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  • 1. Andersson, Lisa S.
    et al.
    Larhammar, Martin
    Uppsala University, Disciplinary Domain of Medicine and Pharmacy, Faculty of Medicine, Department of Neuroscience, Developmental Genetics.
    Memic, Fatima
    Uppsala University, Disciplinary Domain of Medicine and Pharmacy, Faculty of Medicine, Department of Neuroscience, Developmental Genetics.
    Wootz, Hanna
    Uppsala University, Disciplinary Domain of Medicine and Pharmacy, Faculty of Medicine, Department of Neuroscience, Developmental Genetics.
    Schwochow, Doreen
    Rubin, Carl-Johan
    Uppsala University, Disciplinary Domain of Medicine and Pharmacy, Faculty of Medicine, Department of Medical Biochemistry and Microbiology.
    Patra, Kalicharan
    Uppsala University, Disciplinary Domain of Medicine and Pharmacy, Faculty of Medicine, Department of Neuroscience, Developmental Genetics.
    Arnason, Thorvaldur
    Wellbring, Lisbeth
    Hjälm, Göran
    Uppsala University, Disciplinary Domain of Medicine and Pharmacy, Faculty of Medicine, Department of Medical Biochemistry and Microbiology.
    Imsland, Freyja
    Uppsala University, Disciplinary Domain of Medicine and Pharmacy, Faculty of Medicine, Department of Medical Biochemistry and Microbiology.
    Petersen, Jessica L.
    McCue, Molly E.
    Mickelson, James R.
    Cothran, Gus
    Ahituv, Nadav
    Roepstorff, Lars
    Mikko, Sofia
    Vallstedt, Anna
    Uppsala University, Disciplinary Domain of Medicine and Pharmacy, Faculty of Medicine, Department of Neuroscience, Developmental Genetics.
    Lindgren, Gabriella
    Andersson, Leif
    Uppsala University, Disciplinary Domain of Medicine and Pharmacy, Faculty of Medicine, Department of Medical Biochemistry and Microbiology.
    Kullander, Klas
    Uppsala University, Disciplinary Domain of Medicine and Pharmacy, Faculty of Medicine, Department of Neuroscience, Developmental Genetics.
    Mutations in DMRT3 affect locomotion in horses and spinal circuit function in mice2012In: Nature, ISSN 0028-0836, E-ISSN 1476-4687, Vol. 488, no 7413, p. 642-646Article in journal (Refereed)
    Abstract [en]

    Locomotion in mammals relies on a central pattern-generating circuitry of spinal interneurons established during development that coordinates limb movement(1). These networks produce left-right alternation of limbs as well as coordinated activation of flexor and extensor muscles(2). Here we show that a premature stop codon in the DMRT3 gene has a major effect on the pattern of locomotion in horses. The mutation is permissive for the ability to perform alternate gaits and has a favourable effect on harness racing performance. Examination of wild-type and Dmrt3-null mice demonstrates that Dmrt3 is expressed in the dI6 subdivision of spinal cord neurons, takes part in neuronal specification within this subdivision, and is critical for the normal development of a coordinated locomotor network controlling limb movements. Our discovery positions Dmrt3 in a pivotal role for configuring the spinal circuits controlling stride in vertebrates. The DMRT3 mutation has had a major effect on the diversification of the domestic horse, as the altered gait characteristics of a number of breeds apparently require this mutation.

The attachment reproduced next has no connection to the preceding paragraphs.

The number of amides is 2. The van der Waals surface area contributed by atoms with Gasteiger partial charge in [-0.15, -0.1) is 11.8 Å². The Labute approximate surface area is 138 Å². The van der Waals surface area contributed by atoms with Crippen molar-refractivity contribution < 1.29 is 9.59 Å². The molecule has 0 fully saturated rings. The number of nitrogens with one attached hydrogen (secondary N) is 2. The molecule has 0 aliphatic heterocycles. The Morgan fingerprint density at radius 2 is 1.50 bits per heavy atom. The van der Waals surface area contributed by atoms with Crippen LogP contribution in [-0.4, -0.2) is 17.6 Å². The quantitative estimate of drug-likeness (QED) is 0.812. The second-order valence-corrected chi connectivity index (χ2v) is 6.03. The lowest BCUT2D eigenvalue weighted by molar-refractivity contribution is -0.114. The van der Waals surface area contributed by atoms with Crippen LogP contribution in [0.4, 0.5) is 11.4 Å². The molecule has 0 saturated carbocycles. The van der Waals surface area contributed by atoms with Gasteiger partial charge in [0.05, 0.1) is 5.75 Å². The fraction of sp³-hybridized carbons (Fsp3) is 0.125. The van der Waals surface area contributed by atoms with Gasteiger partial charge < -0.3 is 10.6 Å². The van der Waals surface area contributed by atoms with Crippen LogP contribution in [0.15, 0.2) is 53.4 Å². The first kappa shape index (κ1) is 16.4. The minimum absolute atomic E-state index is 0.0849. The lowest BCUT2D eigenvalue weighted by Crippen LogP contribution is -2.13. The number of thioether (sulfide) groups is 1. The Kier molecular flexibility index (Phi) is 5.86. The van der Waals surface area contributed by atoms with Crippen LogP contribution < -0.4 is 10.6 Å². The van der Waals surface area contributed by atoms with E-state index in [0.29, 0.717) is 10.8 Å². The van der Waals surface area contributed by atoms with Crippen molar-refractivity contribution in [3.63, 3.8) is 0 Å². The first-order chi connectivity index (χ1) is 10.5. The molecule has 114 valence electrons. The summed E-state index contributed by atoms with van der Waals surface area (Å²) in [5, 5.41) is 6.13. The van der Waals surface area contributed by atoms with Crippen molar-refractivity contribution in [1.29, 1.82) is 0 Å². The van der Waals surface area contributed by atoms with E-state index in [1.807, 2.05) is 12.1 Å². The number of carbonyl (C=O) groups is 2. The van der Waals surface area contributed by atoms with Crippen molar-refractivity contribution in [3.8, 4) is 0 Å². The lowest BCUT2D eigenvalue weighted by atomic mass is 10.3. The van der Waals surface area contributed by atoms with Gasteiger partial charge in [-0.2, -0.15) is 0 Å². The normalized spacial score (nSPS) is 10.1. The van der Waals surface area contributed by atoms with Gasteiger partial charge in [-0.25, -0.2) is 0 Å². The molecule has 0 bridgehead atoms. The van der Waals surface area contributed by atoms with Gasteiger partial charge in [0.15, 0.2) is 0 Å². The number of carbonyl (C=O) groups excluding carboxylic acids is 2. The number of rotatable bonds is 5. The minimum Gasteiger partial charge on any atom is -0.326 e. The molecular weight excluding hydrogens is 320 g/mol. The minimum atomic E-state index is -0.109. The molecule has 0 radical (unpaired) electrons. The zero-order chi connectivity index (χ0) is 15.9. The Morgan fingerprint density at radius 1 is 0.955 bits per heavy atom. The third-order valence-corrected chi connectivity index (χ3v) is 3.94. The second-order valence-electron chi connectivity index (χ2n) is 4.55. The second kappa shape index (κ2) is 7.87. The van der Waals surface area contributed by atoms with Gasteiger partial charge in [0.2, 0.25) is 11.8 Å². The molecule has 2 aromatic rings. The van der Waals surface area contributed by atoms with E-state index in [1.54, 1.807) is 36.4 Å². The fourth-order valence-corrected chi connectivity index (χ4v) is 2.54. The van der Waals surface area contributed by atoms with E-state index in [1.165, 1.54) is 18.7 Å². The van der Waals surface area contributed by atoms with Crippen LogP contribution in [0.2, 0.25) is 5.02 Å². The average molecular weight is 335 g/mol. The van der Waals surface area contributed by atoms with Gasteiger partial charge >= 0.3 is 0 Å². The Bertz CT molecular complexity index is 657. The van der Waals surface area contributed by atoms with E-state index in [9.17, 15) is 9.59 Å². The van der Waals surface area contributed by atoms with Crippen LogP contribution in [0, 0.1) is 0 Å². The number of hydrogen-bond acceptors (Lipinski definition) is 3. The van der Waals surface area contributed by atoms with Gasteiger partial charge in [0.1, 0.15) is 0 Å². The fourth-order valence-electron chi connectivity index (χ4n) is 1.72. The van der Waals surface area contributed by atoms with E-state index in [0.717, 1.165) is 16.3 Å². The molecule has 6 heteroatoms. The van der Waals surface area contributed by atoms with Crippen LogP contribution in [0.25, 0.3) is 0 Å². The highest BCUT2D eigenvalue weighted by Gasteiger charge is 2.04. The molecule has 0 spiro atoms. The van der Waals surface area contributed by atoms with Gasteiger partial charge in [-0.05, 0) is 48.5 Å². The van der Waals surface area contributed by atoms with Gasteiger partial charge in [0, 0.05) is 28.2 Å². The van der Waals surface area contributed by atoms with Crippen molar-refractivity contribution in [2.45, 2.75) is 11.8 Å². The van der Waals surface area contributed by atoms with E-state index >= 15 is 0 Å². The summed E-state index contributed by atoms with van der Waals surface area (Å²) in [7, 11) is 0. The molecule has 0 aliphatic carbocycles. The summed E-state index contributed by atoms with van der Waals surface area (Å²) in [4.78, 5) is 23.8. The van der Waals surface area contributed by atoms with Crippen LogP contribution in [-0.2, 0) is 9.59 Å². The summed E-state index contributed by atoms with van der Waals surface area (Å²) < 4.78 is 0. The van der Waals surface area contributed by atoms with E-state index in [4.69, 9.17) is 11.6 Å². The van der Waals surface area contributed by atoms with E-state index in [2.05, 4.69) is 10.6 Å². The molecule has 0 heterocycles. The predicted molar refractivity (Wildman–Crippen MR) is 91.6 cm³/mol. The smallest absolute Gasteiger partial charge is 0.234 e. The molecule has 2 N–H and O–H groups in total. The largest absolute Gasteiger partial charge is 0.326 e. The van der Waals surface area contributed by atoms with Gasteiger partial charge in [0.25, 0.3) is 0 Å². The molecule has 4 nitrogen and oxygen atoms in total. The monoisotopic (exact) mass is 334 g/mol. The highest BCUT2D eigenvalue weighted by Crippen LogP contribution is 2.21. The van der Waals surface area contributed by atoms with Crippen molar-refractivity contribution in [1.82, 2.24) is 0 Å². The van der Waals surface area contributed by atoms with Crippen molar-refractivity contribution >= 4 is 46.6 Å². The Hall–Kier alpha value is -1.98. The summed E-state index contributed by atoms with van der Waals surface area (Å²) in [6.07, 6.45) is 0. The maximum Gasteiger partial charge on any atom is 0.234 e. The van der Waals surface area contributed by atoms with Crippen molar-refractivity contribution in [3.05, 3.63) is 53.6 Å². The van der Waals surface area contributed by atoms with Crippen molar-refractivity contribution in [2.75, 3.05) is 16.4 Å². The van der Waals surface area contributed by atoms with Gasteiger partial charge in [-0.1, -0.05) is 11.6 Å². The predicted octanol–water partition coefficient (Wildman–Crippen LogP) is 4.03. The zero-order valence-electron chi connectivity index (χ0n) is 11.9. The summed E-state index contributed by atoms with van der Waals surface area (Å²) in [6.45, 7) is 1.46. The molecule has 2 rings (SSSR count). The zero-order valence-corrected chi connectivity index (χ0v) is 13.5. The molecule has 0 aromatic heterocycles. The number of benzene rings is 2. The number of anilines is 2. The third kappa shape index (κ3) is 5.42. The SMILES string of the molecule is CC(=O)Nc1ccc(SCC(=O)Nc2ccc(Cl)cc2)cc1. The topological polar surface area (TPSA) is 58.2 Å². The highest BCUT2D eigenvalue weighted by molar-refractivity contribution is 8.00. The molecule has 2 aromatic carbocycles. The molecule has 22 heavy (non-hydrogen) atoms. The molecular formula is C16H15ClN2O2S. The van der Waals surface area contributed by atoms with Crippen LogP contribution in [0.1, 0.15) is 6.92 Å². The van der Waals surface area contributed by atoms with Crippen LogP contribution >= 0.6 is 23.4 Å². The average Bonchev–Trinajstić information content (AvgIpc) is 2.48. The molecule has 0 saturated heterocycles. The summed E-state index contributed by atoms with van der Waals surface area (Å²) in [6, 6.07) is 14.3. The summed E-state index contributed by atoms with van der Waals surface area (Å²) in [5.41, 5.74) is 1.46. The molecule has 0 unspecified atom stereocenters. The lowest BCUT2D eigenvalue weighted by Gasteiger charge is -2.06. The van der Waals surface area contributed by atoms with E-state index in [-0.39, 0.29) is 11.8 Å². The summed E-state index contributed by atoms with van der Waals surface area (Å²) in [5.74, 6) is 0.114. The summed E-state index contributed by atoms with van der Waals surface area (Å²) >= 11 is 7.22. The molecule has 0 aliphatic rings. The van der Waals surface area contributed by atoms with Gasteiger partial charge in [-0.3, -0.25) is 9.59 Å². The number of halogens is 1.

• 2.
    Memic, Fatima
    Uppsala University, Disciplinary Domain of Medicine and Pharmacy, Faculty of Medicine, Department of Neuroscience.
    Crossing the Midline: Locomotor Neuronal Circuitry Formation2012Doctoral thesis, comprehensive summary (Other academic)
    Abstract [en]

    Networks at various levels of the nervous system coordinate different motor patterns such as respiration, eye or hand movements and locomotion. Intrinsic rhythm-generating networks that are located in the spinal cord generate motor behaviors that underlie locomotion in vertebrates. These networks give a continuous and measurable coordinated rhythmic motor output and are referred to as locomotor central pattern generators (CPGs). Characterization of the mammalian locomotor CPG and its molecular control is depending on the identification of participating neurons and neuronal populations. In this thesis I present work where we have studied the significance of subpopulations of neurons in the formation and function of the left-right circuitry. In summary, we show that the axon guidance receptor DCC has a central role in the formation of spinal neuronal circuitry underlying left-right coordination, and that both Netrin-1 and DCC are required for normal function of the locomotor CPG. Commissural interneurons (CINs), which send their axons across the ventral midline in the spinal cord, play a critical role in left–right coordination during locomotion. A complete loss of commissural axons in the spinal cord, as seen in the Robo3 null mutant mouse, resulted in uncoordinated fictional locomotor activity. Removing CIN connections from either dorsal or ventral neuronal populations led to a shift from alternation to strict synchronous locomotor activity. Inhibitory dI6 CIN have been suggested as promising candidate neurons in coordinating bilateral alternation circuitry. We have identified that Dmrt3, expressed in inhibitory dI6 CINs, is a crucial component for the normal development of coordinated locomotor movements in both horses and mice. We have also concluded that the prominent hopping phenotype seen in hop/hop mice is a result of abnormal developmental processes including induction from the notochord and Shh signaling. Together, these findings increase our knowledge about the flexibility in neuronal circuit development and further confirm the role of dI6 neurons in locomotor circuits.